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Warp Speed Anomalies
One of the single most befuddled issues in the whole history of Star Trek is that of the speed of the ships. The original series gave speeds in 'warp factors'; the warp scale was analogous to the Mach scale in use for the then relatively new supersonic aircraft. The idea was a brilliant one, for by using invented units it clouded the actual speed of the ships and thus helped to avoid contradictions with real life speeds and distances.
Although the original series never stated it onscreen, there was an official version of how fast the warp factors in TOS were supposed to be. It is described in 'The Making of Star Trek', a book which describes many aspects of the show's production. According to the book, in the TOS era the speed was equal to the warp factor cubed times light speed. So for example warp 2 was 2 x 2 x 2 = 8 times lightspeed, while warp 4 was 4 x 4 x 4 = 64 times lightspeed. On this scale the Enterprise's top cruise speed of warp 6 equates to 216 times lightspeed, while the dangerous speed of warp 8 was 512 times lightspeed.
In TNG, the scale became a lot more complex. Instead of warp factor cubed, the speed of a ship is given by warp factor to the power of ten over three. So now warp 6 is equal to 6^(10/3) = 392.5 times lightspeed and warp 8 is 8^(10/3) = 1,024 times lightspeed. However, this only works up to warp 9. Beyond that the power which the warp factor is raised by climbs slowly, then more rapidly. The result is that by warp 9.9 the speed is 3,053 times lightspeed, at warp 9.9999 the speed is about 200,000 times lightspeed, and at warp 10 the speed becomes infinite. This scale remained in use throughout TNG, DS9 and Voyager. The latest series, Enterprise, has apparently reverted back to the TOS scale since it is set before Kirk's time.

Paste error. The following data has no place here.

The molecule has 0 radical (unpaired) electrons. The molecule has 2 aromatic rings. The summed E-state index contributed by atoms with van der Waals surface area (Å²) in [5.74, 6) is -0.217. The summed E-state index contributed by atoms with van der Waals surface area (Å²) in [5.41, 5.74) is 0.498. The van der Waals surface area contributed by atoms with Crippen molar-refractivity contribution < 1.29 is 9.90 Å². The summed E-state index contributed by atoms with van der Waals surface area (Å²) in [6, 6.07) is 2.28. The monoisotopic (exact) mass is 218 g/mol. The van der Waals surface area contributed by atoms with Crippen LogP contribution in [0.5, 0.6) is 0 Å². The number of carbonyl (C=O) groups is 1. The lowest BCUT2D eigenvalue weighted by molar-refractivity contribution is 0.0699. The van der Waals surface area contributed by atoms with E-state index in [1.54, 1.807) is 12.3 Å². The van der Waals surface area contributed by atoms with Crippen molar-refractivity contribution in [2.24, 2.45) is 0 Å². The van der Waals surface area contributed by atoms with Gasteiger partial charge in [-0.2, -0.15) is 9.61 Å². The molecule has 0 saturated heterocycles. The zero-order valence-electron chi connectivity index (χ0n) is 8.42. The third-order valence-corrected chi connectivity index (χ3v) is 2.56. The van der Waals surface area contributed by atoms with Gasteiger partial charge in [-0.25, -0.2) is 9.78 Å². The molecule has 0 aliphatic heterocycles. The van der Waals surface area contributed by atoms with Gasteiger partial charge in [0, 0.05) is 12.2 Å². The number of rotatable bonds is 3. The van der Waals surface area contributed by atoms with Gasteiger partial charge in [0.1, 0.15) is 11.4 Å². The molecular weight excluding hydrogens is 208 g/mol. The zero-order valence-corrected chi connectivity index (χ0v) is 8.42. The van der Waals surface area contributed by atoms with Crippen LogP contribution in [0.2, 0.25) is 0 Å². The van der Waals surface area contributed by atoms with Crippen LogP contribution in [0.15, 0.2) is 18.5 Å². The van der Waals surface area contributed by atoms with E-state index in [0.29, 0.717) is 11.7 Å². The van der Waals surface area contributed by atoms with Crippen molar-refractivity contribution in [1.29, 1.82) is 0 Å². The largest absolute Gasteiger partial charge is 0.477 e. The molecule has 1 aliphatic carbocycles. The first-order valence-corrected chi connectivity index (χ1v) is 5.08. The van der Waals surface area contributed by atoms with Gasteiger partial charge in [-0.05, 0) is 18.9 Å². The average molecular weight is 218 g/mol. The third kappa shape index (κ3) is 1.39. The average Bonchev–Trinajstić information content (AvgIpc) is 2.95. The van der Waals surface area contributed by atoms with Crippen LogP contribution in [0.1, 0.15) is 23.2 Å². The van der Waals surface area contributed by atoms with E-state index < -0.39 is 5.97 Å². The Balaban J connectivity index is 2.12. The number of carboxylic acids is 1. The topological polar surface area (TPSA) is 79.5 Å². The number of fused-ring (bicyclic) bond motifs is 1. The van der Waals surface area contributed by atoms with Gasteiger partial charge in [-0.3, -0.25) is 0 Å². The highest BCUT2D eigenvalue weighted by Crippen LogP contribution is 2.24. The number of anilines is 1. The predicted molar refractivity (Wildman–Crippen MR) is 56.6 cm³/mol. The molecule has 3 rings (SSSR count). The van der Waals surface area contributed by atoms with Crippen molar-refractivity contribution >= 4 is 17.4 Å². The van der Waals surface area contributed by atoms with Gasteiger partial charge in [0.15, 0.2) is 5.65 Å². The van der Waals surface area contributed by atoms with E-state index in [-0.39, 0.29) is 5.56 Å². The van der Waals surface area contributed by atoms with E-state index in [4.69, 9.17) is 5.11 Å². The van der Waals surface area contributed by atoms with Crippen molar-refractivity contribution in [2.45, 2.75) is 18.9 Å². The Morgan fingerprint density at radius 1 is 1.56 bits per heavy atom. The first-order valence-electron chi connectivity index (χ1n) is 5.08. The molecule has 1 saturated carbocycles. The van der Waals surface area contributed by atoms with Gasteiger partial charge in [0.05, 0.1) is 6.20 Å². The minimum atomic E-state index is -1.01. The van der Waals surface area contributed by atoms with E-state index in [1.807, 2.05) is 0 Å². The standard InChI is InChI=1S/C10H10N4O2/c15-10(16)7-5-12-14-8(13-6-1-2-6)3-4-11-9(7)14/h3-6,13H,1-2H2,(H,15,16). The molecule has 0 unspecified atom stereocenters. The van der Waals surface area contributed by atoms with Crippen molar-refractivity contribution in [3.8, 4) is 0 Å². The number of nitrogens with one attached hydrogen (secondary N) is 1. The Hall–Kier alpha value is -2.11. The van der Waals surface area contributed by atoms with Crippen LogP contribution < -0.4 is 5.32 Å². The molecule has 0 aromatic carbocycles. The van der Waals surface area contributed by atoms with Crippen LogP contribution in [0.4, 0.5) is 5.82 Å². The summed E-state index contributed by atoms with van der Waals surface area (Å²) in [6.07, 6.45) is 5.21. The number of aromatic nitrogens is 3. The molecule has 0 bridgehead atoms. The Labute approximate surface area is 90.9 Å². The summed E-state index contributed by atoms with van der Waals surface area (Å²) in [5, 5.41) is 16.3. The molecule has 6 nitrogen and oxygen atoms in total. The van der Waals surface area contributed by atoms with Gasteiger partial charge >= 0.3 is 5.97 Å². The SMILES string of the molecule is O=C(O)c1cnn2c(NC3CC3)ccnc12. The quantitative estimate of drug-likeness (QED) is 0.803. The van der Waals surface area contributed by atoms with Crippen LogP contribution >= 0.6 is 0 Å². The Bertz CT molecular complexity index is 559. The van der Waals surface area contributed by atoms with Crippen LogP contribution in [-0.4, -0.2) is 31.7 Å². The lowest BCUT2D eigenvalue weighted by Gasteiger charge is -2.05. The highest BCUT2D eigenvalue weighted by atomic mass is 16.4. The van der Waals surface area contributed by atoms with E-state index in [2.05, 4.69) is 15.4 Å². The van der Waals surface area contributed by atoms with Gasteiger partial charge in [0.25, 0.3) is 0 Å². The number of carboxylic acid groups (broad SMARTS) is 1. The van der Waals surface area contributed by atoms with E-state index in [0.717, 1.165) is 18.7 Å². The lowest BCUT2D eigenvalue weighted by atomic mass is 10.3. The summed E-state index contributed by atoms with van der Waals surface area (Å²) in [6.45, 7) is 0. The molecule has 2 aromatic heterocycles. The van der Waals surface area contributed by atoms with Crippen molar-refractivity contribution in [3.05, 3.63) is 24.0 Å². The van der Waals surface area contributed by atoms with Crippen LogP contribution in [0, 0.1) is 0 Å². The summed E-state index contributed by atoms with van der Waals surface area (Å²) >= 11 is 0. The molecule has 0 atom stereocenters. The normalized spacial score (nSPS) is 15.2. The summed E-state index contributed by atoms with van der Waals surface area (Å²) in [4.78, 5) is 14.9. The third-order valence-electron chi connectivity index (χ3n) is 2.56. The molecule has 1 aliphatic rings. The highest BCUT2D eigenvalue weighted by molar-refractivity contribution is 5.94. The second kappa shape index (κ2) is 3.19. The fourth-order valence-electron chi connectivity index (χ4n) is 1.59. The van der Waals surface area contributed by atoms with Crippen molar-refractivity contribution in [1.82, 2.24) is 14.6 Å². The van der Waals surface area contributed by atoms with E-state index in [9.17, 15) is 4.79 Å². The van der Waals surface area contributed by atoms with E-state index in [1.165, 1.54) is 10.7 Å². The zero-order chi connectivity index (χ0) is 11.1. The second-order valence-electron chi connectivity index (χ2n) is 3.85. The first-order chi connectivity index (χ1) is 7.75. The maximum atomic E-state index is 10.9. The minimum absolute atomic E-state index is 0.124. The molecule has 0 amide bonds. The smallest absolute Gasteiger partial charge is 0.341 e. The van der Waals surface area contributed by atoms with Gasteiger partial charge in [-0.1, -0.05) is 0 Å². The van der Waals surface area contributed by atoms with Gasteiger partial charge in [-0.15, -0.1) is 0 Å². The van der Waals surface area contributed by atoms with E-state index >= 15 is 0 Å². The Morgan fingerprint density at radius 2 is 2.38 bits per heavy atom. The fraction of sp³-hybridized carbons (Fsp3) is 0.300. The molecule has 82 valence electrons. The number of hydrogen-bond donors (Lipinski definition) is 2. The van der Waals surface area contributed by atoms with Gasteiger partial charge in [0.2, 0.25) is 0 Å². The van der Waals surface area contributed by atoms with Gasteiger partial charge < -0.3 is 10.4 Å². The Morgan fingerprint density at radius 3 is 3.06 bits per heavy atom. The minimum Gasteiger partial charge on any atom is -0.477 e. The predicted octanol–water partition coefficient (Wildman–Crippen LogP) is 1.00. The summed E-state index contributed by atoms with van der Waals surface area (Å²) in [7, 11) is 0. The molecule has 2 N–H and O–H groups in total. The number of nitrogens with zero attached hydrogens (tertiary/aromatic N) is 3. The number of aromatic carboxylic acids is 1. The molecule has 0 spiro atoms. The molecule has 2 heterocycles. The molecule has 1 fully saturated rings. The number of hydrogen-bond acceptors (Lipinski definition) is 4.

The Original Series
Our first example comes from the very first episode ever made, 'The Cage'. This was never broadcast in the original series run, but much of the footage was used in the later double episode 'The Menagerie'. The plot involves Captain Pike in command of the Enterprise; the ship receives a distress signal sent years before by a civilian vessel. On investigating Pike finds that the single survivor has been held captive by aliens who posses powerful telepathic abilities. To lull the crew into a false sense of security, the aliens project a mental image of a camp of Human survivors on the planet. Once captured by the aliens, Captain Pike introduces himself thus :
|'My name is Christopher Pike. Commander of the space vehicle Enterprise from a stellar group at the other end of this galaxy.'|
Our galaxy is some 80,000 light years across, so travelling even a fraction of its diameter should take centuries at any warp factor the Enterprise is capable of. One could interpret 'at the other end of the galaxy' as meaning at the other end of the thickness of the galaxy rather than the length, but even this does not solve the problem; the galaxy is a couple of thousand light years thick in the region of Earth, so at the very least this establishes travel over distances of a thousand light years or so - and crossing this would still be a trip of years according to the official TOS scale. In the later episode 'The Cage', Spock seizes control of the Enterprise at Starbase 11 and takes it to Talos. The time for the trip is unclear, but is certainly no more than two days because Spock's court martial occupies the bulk of the journey. However, one could say that Pike's statement is mere hyperbole.